# Is it possible to billboard a sprite using a transformation matrix?

None of the current topics on billboarding seemed to answer this question.

But, given

• a sprite (or quad) that has it's own 4x4 transformation matrix
• a camera with a view matrix (a standard 4x4 transformation matrix)

is it possible to compute a 4x4 transformation matrix such that when the quad's matrix is multiplied with this matrix it has an orientation of looking at the camera?

• You may want a LookAt transformation matrix, like you would use for a camera. This description has the equations used: msdn.microsoft.com/en-us/library/windows/desktop/…
– user13213
Jun 1, 2012 at 15:52
• My crude version: Create a vector from your sprite to the camera's location. Extract a vector representing your sprite's current facing based on it's matrix rotations. Create the matrix to rotate this vector to align with the camera's. Multiply and go forth. Jun 1, 2012 at 17:45

Yes. Start with the rotation part of the camera-to-world matrix (inverse of the world-to-camera matrix, if that's what you meant by "view matrix"). Set the translation part of the matrix to zero. This will make the quads rotate with the camera. Then, given that the quads have the correct initial orientation, they will face the camera. That is, if the camera setup is such that an identity view matrix results in the camera looking along the +X axis (for example), the quads should be set up to face -X before the camera-facing matrix is applied.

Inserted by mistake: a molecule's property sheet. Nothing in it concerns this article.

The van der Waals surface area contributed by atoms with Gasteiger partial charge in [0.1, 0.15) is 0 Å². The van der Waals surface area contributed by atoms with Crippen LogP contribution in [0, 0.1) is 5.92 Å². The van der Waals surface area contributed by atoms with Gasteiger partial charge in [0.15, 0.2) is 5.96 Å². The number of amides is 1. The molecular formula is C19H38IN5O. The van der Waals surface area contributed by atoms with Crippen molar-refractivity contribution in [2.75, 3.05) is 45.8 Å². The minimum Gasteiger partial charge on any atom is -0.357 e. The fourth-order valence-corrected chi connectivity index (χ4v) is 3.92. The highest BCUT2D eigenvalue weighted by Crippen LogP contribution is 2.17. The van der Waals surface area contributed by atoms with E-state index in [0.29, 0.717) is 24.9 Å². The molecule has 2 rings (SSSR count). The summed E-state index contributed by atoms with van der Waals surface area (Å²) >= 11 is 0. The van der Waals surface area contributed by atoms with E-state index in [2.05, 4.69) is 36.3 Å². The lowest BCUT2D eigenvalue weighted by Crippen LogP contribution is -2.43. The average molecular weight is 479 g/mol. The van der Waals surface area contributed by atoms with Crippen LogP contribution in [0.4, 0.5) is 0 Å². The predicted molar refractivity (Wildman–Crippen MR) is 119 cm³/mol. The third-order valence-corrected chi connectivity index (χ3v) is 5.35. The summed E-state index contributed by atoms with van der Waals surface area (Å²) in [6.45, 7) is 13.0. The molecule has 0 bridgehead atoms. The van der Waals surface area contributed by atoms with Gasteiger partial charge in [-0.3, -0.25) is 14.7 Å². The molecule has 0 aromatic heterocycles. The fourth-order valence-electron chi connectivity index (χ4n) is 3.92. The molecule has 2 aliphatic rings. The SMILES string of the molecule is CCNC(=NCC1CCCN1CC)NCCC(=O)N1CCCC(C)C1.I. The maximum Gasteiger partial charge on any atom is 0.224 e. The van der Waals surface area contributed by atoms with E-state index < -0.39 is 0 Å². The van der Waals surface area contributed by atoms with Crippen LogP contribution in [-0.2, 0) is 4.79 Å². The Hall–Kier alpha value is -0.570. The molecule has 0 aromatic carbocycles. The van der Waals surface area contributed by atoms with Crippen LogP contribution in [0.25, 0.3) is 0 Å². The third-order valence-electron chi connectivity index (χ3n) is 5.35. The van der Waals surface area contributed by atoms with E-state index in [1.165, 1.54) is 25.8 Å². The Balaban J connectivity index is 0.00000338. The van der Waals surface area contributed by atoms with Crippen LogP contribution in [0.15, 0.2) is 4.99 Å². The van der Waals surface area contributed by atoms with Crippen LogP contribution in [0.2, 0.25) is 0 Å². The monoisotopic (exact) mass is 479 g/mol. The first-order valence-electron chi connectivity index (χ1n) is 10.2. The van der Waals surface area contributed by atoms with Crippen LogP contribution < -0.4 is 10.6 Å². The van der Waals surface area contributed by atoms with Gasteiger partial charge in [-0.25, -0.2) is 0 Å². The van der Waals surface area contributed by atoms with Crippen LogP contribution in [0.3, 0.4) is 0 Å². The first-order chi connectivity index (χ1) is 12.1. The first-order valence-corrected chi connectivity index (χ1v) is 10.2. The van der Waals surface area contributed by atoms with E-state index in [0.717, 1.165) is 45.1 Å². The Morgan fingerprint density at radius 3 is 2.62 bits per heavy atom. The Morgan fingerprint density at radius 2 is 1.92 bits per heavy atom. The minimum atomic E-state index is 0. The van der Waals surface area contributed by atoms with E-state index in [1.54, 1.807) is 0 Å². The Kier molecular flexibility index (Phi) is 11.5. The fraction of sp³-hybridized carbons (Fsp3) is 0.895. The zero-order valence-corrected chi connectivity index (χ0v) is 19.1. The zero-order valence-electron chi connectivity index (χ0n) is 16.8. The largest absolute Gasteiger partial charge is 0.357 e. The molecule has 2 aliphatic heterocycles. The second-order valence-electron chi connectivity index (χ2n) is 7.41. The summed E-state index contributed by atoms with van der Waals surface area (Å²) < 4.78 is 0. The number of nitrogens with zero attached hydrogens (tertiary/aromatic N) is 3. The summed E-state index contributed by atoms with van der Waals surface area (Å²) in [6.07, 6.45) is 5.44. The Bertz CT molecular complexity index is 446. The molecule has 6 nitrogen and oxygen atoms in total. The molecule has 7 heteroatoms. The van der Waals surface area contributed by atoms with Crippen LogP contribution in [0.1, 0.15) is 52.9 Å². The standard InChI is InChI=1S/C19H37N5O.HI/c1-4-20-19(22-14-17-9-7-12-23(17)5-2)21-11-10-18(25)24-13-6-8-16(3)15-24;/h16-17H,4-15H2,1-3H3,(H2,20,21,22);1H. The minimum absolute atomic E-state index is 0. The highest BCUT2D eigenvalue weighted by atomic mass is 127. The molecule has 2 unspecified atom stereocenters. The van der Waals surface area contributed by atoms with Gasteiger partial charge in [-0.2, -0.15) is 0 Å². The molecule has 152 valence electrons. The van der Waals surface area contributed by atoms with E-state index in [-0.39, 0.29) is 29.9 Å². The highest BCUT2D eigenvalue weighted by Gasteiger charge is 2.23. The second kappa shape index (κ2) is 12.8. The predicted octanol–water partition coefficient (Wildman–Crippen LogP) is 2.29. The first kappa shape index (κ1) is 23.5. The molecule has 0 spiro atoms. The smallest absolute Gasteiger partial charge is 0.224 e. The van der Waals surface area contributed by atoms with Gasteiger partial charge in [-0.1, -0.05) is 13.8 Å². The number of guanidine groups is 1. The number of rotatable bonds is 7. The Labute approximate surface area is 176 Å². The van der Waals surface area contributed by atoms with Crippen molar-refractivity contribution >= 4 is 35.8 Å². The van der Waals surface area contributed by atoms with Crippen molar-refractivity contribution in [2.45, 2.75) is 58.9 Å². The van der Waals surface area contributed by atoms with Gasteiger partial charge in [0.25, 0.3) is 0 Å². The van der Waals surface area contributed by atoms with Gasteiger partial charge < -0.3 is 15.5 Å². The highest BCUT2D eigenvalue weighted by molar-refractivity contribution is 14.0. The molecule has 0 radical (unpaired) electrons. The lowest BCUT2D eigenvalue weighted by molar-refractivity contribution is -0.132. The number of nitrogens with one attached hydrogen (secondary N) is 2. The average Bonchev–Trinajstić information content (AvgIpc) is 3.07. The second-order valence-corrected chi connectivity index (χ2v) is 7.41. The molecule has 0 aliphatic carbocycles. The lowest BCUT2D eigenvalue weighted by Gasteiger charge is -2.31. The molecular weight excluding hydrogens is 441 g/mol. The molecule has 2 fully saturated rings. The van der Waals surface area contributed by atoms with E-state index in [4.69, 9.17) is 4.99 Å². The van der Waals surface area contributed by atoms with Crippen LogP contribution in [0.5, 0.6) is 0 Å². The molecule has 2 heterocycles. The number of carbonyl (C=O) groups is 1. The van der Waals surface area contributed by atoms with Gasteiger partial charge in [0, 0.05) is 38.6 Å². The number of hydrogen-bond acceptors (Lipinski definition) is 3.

This will make the quads parallel to the image plane. In some cases you might prefer that quads turn to directly face the camera rather than facing the image plane; that approach gives a different look that can be better or worse depending on the situation. Making the quads directly face the camera will require a different matrix for each quad, though, computed like Patrick Hughes suggested in his comment.

• You're an amazing man, thank you so much for this. One further question, since inverting a matrix is usually an O(n^3) operation (I could be mistaken), would you recommend this operation being done on the CPU or should I just make a function in glsl to do it for me? I know I probably shouldn't be doing it every frame, but it seems like this is a job for a shader.
– Ross
Jun 1, 2012 at 19:14
• if you do it in the shader, you will potentially be re-inverting the matrix for every vertex
– user13213
Jun 1, 2012 at 19:20
• Oh you're right. And since every vertex is going to be facing the camera, it would be utterly stupid to do that pervertex >.>;; Thanks for that.
– Ross
Jun 1, 2012 at 19:30